Chris Hedges’ article A HOLLOW AGNOSTICISM in the current issue of the Harvard Divinity Bulletin. (accessible through Google) is, to me, a profound consideration of what it means to accept living in “a morally neutral universe.” It’s something of a tough read, involving many scholarly references, but this piece is well worth the effort as it deals with basic existential matters such as how to reconcile the reality of human suffering with the concept of divine compassion. Here’s a sample:


“The question is not whether God exists. It is whether we contemplate or are utterly indifferent to the transcendent forces that cannot be measured or quantified, those forces that lie beyond the reach of rational deduction. We all encounter these forces. They are love, beauty, alienation, loneliness, suffering, good, evil, and the reality of death. These unquantifiable forces in human life are the domain of art and religion. ... God ... is that which works upon us and through us to find meaning and relevance in a morally neutral universe.”



“Detachment without withdrawal, Ecclesiastes wrote, is one of the secrets of wisdom. Death awaits us all. We must give up on the notion that one is rewarded for virtue, that we can save ourselves from our human predicament or that we can morally advance as a species. We remain trapped by human nature. The evil and the good endure the same hardships and blessings. But Ecclesiastes also reminds us that God has put ‘olam into man’s mind. ‘Olam means eternity. It denotes mystery or obscurity. We do not know what this mystery, this eternity, means. And once we recognize it and face it, simplistic answers no longer work.”




“Know thyself” is one of the wisest suggestions ever made, but, as C.J. Jung elaborates in his wonderful short book, THE UNDISCOVERED SELF, self-knowledge, though vital to personal and universal well-being, is extremely hard to come by. Karen Horney stresses the difficulty, as well, delineating the consequences of NOT resolving our inner conflicts, among which are:

“a devastating waste of human energy,” “general indecisiveness and ineffectualness,” “inertia, a paralysis of initiative and action,” “unconscious arrogance,” “inability to take a definite stand, undependability,” and an unholy host of rampant fears – “of exposure, ridicule, disregard, humiliation, and of changing anything in one’s self.”


A Brief Review of OUR INNER CONFLICTS by Karen Horney (horn-eye)



Following are words directly from OUR INNER CONFLICTS:.


   “Each of the basic attitudes toward others has its positive value. In moving toward people the person tries to create for himself a friendly relation to his world. In moving against people he equips himself for survival in a competitive society. In moving away from people he hopes to attain a certain integrity and serenity.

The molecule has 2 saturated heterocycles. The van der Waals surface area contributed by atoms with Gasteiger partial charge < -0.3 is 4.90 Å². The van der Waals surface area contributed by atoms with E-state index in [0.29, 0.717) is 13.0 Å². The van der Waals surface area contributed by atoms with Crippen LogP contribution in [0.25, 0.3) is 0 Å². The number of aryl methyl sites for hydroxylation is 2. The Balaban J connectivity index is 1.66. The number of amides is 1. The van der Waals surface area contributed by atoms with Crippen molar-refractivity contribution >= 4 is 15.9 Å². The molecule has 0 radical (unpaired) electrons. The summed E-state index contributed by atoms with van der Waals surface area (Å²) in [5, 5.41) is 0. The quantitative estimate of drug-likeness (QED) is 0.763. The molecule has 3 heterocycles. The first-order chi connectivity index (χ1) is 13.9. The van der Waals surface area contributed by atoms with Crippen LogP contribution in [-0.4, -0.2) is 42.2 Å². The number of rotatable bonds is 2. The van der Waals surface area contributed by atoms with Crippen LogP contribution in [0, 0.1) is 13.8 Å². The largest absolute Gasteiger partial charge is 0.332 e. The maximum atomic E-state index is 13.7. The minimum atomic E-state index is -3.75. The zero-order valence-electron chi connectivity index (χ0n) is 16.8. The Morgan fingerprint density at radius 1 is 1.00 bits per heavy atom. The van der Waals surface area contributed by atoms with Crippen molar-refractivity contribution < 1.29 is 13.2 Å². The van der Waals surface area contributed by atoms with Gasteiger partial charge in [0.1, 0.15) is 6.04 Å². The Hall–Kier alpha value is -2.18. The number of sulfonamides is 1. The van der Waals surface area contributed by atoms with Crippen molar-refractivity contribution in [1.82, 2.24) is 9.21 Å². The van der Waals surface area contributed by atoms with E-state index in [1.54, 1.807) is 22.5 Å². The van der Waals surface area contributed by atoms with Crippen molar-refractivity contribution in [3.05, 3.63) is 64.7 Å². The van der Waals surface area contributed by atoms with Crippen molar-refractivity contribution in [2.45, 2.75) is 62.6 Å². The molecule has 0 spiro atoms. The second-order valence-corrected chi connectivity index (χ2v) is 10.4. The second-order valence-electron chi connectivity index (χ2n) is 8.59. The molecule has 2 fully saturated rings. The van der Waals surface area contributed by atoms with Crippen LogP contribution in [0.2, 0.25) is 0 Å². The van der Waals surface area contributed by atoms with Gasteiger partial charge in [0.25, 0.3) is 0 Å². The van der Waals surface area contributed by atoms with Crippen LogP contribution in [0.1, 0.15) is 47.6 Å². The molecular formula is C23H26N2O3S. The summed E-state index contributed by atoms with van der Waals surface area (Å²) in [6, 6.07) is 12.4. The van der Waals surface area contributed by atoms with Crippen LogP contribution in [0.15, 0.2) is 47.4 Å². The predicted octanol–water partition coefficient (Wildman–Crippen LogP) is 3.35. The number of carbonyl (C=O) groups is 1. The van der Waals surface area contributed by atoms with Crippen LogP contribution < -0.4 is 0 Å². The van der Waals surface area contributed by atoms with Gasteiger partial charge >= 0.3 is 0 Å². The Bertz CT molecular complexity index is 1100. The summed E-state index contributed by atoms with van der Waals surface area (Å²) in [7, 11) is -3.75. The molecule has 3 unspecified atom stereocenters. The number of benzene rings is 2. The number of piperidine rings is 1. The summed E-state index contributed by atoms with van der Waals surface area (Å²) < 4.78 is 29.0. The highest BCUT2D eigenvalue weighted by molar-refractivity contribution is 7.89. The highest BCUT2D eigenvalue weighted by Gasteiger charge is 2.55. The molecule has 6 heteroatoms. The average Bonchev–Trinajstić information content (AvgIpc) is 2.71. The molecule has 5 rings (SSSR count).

All three attitudes are not only desirable but necessary to our development. ... It is only when they appear and operate in a neurotic framework that they become compulsive, rigid, indiscriminate and mutually exclusive.” (P. 89)


   “ ... blind rebellion, blind craving to excel, and a blind need to keep away from others are all forms of dependence.”  (P. 100)


Reading this book is, to me, like looking into an uncompromising mirror that clearly reveals the hidden corners of our personal existence. Every sentence is jam packed with meaningful content about neurotic (that is, unbalanced, obsessive) behavior – and with information that could lead to deeper self-understanding. provides a summary of the author’s 3 “basic attitudes toward others” and 10 accompanying characteristics that could indicate neurotic tendencies:


Moving Toward People

·    1. The need for affection and approval; pleasing others and being liked by them.

·    2. The need for a partner; one whom they can love and who will solve all problems.

Moving Against People

·   3. The need for power; the ability to bend wills and achieve control over others -- while most persons seek strength, the neurotic may be desperate for it.

·    4. The need to exploit others; to get the better of them. To become manipulative, fostering the belief that people are there

simply to be used.

·    5. The need for social recognition; prestige and limelight.

·    6. The need for personal admiration; for both inner and outer qualities -- to be valued.

·    7. The need for personal achievement; though virtually all persons wish to make achievements, as with No.4, the neurotic may be desperate for achievement.